Agricultural Easements

An agricultural easement is another form of conservation easement focusing on agricultural property.

The Trust received its first agricultural easement in April 2002 when Arthur Kramer of Harrison Township placed his 81-acre farm under conservation protection. Arthur said "It's just the right thing to do." The Kramer Farm will be an oasis in rapidly developing Harrison Township.

The second agricultural easement was received in December 2003 when Larry and Janet Neeley placed under conservation protection a substantial portion of their working farm and adjoining historical canal land. This property, located in Fairfield County just south of Millersport, has been in the Neeley family for 191 years. The canal property is part of the Ohio Canal's Deep Cut which was hand dug from 1825 to 1831.

Three additional farming properties came under conservation protection of the Trust in 2004. The first was the 72-acre Ilse Winter Farm in Hopewell Township. The next was the 115-acre Marian Bieberbach Farm in Franklin Township. Finally, at the Trust's 2004 Annual Meeting, Judy Farris signed the easement transferring conservation protection to the Trust for 52 acres of the Mockingbird Hill Conservation Subdivision in Granville and McKean Townships. The balance of the Mockingbird Hill Subdivision will be a residential development of nine homes under special zoning regulations of Granville and McKean Townships. This will allow the grouping of homes on lots smaller than the usually required one house per five acres, provided that at least 55 percent of the development area is greenspace.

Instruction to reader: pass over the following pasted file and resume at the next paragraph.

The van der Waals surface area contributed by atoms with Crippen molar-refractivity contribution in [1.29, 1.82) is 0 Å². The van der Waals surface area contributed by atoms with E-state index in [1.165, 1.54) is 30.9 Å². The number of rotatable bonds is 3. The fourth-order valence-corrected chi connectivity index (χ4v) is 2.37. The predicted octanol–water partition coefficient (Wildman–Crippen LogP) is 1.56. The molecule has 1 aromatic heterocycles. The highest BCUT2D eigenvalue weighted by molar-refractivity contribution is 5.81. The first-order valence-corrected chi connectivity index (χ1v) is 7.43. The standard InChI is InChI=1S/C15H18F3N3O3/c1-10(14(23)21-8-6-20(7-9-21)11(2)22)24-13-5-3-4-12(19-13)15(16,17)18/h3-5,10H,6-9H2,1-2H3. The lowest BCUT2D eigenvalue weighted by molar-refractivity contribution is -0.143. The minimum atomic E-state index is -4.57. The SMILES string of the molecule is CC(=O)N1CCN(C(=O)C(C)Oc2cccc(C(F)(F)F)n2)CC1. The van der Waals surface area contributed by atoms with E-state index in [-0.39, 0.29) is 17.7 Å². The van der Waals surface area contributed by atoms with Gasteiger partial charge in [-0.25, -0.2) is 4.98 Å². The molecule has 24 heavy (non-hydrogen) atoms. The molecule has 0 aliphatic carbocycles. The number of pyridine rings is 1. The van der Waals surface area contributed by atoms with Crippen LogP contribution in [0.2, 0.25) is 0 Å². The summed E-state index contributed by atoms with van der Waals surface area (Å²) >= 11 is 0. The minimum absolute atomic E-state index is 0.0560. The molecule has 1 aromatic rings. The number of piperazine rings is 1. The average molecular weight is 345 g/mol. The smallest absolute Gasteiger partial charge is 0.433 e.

Two additional farms covering 115 acres in the Granville School District came under conservation protection of the Trust at the end of 2006 through donations of easements by Union Township landowners Patricia James and Jay Matthews. The James Farm Conservation Easement and the James/Matthews Farm Conservation Easement both provide in perpetuity green space protection and prohibit development except for a total of three single-family homes on five acre sites within the 115-acre protected area.